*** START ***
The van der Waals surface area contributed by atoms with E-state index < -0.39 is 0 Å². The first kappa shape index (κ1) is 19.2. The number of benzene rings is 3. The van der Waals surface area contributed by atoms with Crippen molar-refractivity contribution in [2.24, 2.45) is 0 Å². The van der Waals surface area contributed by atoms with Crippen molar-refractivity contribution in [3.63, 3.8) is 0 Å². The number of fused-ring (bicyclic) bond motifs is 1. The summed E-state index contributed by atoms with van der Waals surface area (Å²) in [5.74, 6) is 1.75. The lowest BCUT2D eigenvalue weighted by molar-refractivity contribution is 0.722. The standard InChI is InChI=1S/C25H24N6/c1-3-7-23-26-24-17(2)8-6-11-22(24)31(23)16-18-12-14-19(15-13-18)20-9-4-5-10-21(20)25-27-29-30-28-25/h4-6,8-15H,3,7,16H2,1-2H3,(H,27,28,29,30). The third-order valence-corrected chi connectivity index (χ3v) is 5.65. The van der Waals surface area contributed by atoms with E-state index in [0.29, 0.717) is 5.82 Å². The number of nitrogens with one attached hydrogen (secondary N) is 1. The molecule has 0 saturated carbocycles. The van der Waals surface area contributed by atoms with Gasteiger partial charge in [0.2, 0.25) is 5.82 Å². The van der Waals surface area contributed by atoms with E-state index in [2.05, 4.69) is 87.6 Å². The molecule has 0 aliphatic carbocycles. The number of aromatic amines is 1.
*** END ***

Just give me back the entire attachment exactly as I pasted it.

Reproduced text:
The van der Waals surface area contributed by atoms with E-state index < -0.39 is 0 Å². The first kappa shape index (κ1) is 19.2. The number of benzene rings is 3. The van der Waals surface area contributed by atoms with Crippen molar-refractivity contribution in [2.24, 2.45) is 0 Å². The van der Waals surface area contributed by atoms with Crippen molar-refractivity contribution in [3.63, 3.8) is 0 Å². The number of fused-ring (bicyclic) bond motifs is 1. The summed E-state index contributed by atoms with van der Waals surface area (Å²) in [5.74, 6) is 1.75. The lowest BCUT2D eigenvalue weighted by molar-refractivity contribution is 0.722. The standard InChI is InChI=1S/C25H24N6/c1-3-7-23-26-24-17(2)8-6-11-22(24)31(23)16-18-12-14-19(15-13-18)20-9-4-5-10-21(20)25-27-29-30-28-25/h4-6,8-15H,3,7,16H2,1-2H3,(H,27,28,29,30). The third-order valence-corrected chi connectivity index (χ3v) is 5.65. The van der Waals surface area contributed by atoms with E-state index in [0.29, 0.717) is 5.82 Å². The number of nitrogens with one attached hydrogen (secondary N) is 1. The molecule has 0 saturated carbocycles. The van der Waals surface area contributed by atoms with Gasteiger partial charge in [0.2, 0.25) is 5.82 Å². The van der Waals surface area contributed by atoms with E-state index in [2.05, 4.69) is 87.6 Å². The molecule has 0 aliphatic carbocycles. The number of aromatic amines is 1.